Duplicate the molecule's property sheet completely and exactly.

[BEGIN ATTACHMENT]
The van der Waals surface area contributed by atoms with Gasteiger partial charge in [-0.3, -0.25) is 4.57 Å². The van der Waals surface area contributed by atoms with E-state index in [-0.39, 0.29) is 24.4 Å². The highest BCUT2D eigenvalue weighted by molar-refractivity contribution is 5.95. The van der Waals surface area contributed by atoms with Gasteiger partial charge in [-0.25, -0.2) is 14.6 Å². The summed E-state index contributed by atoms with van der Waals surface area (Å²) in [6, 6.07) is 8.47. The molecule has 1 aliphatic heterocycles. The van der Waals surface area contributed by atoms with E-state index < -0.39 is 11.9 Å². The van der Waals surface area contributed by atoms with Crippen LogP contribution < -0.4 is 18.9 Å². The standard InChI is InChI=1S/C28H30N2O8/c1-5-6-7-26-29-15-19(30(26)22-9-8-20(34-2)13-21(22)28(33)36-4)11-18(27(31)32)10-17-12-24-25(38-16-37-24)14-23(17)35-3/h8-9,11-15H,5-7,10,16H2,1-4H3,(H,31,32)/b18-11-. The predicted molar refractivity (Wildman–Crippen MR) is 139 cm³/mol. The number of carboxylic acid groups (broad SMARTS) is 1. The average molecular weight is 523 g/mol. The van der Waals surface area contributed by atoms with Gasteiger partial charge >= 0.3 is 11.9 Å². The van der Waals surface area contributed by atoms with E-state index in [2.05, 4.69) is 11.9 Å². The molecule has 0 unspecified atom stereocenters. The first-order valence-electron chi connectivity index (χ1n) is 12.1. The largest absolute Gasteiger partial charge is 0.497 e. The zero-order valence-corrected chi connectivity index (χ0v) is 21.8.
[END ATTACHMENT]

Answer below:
The van der Waals surface area contributed by atoms with Gasteiger partial charge in [-0.3, -0.25) is 4.57 Å². The van der Waals surface area contributed by atoms with E-state index in [-0.39, 0.29) is 24.4 Å². The highest BCUT2D eigenvalue weighted by molar-refractivity contribution is 5.95. The van der Waals surface area contributed by atoms with Gasteiger partial charge in [-0.25, -0.2) is 14.6 Å². The summed E-state index contributed by atoms with van der Waals surface area (Å²) in [6, 6.07) is 8.47. The molecule has 1 aliphatic heterocycles. The van der Waals surface area contributed by atoms with E-state index < -0.39 is 11.9 Å². The van der Waals surface area contributed by atoms with Crippen LogP contribution < -0.4 is 18.9 Å². The standard InChI is InChI=1S/C28H30N2O8/c1-5-6-7-26-29-15-19(30(26)22-9-8-20(34-2)13-21(22)28(33)36-4)11-18(27(31)32)10-17-12-24-25(38-16-37-24)14-23(17)35-3/h8-9,11-15H,5-7,10,16H2,1-4H3,(H,31,32)/b18-11-. The predicted molar refractivity (Wildman–Crippen MR) is 139 cm³/mol. The number of carboxylic acid groups (broad SMARTS) is 1. The average molecular weight is 523 g/mol. The van der Waals surface area contributed by atoms with Gasteiger partial charge >= 0.3 is 11.9 Å². The van der Waals surface area contributed by atoms with E-state index in [2.05, 4.69) is 11.9 Å². The molecule has 0 unspecified atom stereocenters. The first-order valence-electron chi connectivity index (χ1n) is 12.1. The largest absolute Gasteiger partial charge is 0.497 e. The zero-order valence-corrected chi connectivity index (χ0v) is 21.8.